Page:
Last night of the proms, Royal Albert Hall, London

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The Independent Culture

There was only one maestro in action at the Royal Albert Hall – Sir Roger Norrington – though Sue Perkins apparently made it as far as Hyde Park. But this year's Last Night of the Proms belonged to the big Welshman: Bryn Terfel. His operatic set pieces embraced love, lust and honour – fitting sentiments for a Last Night. There were nods to our rich folk heritage; a touching tribute to one of the featured composers, Vaughan Williams; and the return of Malcolm Sargent's arrangement of "Rule Britannia!" partly delivered in the mother tongue – Welsh, that is.

Bryn – as his albums now describe him – began soberly in his most honeyed head voice with Wolfram's ode to the evening star from Wagner's Tannhäuser. Scarpia then renounced God for Tosca with a lip-curling, snarling Terfel flinging his arms wide to encourage the chorus and organ-led orchestra to overwhelm him in the Act I "Te Deum". He then left the stage as Terfel and presently returned as Sir John Falstaff (in full make-up). So it was the fat, balding knight of the realm lecturing the leaner balding one, Sir Roger, on the virtues of "honour". And this was vintage Terfel. Few can make the word "Ladri!" ("Thieves!) rasp as if all his jowls are trembling with scorn. Made you hungry for the rest of the opera.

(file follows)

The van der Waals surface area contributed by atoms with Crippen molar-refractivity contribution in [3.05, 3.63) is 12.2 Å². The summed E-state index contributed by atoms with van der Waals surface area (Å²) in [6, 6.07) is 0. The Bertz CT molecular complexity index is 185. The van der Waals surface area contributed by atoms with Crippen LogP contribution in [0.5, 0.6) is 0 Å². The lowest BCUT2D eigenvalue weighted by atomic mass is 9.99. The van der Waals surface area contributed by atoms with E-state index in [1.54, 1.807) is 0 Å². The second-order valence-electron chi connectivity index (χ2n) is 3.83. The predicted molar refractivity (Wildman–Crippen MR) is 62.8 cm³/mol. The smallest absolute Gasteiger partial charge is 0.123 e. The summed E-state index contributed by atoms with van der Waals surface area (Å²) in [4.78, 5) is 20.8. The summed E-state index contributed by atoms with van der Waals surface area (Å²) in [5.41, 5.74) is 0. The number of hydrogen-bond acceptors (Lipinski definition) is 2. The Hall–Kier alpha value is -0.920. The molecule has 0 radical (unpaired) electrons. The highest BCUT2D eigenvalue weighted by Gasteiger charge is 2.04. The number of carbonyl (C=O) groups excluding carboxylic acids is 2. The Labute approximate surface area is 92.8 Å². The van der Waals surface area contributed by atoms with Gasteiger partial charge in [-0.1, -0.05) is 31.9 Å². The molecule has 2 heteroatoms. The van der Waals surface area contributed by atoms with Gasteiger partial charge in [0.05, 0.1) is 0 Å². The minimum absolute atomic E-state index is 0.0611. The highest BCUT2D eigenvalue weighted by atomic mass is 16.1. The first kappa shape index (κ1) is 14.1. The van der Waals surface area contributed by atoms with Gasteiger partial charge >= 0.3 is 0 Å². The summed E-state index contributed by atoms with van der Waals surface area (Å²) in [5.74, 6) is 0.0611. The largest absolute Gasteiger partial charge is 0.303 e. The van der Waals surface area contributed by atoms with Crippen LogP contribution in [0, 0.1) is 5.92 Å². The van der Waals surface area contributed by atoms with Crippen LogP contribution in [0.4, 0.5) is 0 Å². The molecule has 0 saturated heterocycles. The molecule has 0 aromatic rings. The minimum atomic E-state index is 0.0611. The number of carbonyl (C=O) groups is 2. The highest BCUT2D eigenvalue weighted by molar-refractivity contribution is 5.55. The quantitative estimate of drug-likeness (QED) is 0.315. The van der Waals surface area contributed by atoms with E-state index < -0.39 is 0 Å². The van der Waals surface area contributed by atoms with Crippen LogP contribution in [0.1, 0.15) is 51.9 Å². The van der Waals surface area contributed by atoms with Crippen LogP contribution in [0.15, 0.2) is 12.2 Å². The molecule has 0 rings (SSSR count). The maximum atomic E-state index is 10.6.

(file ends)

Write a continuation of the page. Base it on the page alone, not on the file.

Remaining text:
Like all Last Nights this was, by nature, a bitty affair – an end-of-term rumpus. Only the English could nod to the centenary of Rimsky-Korsakov's death with his wackily off-kilter arrangement of "Funiculi, funicula". But we can be serious and ironic, too, by inviting the French pianist of the moment, Hélène Grimaud, to exercise her rhythmic piquancy and panache on Beethoven's dress rehearsal for the Ninth Symphony's "Ode to Joy" – the Choral Fantasy in C minor. And even if relations between the English and the French are sometimes strained, the Welsh and the French, as in Terfel and Grimaud, were on intimate terms with Vaughan Williams's lovely song "Silent Noon".

This year it wasn't just the Henry Wood Fanfares that linked up the four nations of the union from parks across the land. Anna Meredith's new piece froms brought us together in what might best be described as a communal shout. Not as loud as Bryn's multi-national get-up for "Rule, Britannia!" but less restrained than Sir Roger's low-key speech. Still, he did write us a poem and he did remind us, on the back of the biggest and most diverse music festival in the world, that "in music we are one". Just so.